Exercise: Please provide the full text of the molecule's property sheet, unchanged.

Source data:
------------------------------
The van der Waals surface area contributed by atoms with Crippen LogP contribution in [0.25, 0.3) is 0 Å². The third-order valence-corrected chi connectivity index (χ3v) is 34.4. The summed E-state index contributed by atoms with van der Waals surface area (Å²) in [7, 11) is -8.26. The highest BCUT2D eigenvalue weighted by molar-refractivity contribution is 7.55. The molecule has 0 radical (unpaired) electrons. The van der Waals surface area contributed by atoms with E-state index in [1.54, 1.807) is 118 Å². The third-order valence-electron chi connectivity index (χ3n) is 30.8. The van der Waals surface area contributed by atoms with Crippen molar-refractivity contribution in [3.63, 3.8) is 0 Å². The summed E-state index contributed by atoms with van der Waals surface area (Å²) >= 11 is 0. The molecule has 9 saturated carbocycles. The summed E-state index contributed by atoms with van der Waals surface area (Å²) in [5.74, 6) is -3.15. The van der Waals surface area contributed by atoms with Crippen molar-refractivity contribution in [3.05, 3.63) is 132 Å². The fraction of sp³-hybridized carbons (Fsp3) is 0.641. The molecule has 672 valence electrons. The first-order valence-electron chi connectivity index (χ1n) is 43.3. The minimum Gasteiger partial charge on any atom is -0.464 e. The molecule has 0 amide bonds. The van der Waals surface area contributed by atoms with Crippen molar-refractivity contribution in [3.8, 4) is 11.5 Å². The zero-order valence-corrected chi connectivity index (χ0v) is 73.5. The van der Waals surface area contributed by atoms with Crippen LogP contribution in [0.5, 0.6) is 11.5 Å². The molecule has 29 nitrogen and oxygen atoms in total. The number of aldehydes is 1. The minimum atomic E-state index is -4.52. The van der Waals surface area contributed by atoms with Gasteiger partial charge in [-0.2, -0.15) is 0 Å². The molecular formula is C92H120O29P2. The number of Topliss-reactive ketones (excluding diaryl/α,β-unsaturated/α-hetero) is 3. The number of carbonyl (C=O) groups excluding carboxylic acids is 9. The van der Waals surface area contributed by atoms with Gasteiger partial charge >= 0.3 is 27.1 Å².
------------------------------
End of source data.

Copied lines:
The van der Waals surface area contributed by atoms with Crippen LogP contribution in [0.25, 0.3) is 0 Å². The third-order valence-corrected chi connectivity index (χ3v) is 34.4. The summed E-state index contributed by atoms with van der Waals surface area (Å²) in [7, 11) is -8.26. The highest BCUT2D eigenvalue weighted by molar-refractivity contribution is 7.55. The molecule has 0 radical (unpaired) electrons. The van der Waals surface area contributed by atoms with E-state index in [1.54, 1.807) is 118 Å². The third-order valence-electron chi connectivity index (χ3n) is 30.8. The van der Waals surface area contributed by atoms with Crippen molar-refractivity contribution in [3.63, 3.8) is 0 Å². The summed E-state index contributed by atoms with van der Waals surface area (Å²) >= 11 is 0. The molecule has 9 saturated carbocycles. The summed E-state index contributed by atoms with van der Waals surface area (Å²) in [5.74, 6) is -3.15. The van der Waals surface area contributed by atoms with Crippen molar-refractivity contribution in [3.05, 3.63) is 132 Å². The fraction of sp³-hybridized carbons (Fsp3) is 0.641. The molecule has 672 valence electrons. The first-order valence-electron chi connectivity index (χ1n) is 43.3. The minimum Gasteiger partial charge on any atom is -0.464 e. The molecule has 0 amide bonds. The van der Waals surface area contributed by atoms with Crippen molar-refractivity contribution in [3.8, 4) is 11.5 Å². The zero-order valence-corrected chi connectivity index (χ0v) is 73.5. The van der Waals surface area contributed by atoms with Crippen LogP contribution in [0.5, 0.6) is 11.5 Å². The molecule has 29 nitrogen and oxygen atoms in total. The number of aldehydes is 1. The minimum atomic E-state index is -4.52. The van der Waals surface area contributed by atoms with Gasteiger partial charge in [-0.2, -0.15) is 0 Å². The molecular formula is C92H120O29P2. The number of Topliss-reactive ketones (excluding diaryl/α,β-unsaturated/α-hetero) is 3. The number of carbonyl (C=O) groups excluding carboxylic acids is 9. The van der Waals surface area contributed by atoms with Gasteiger partial charge >= 0.3 is 27.1 Å².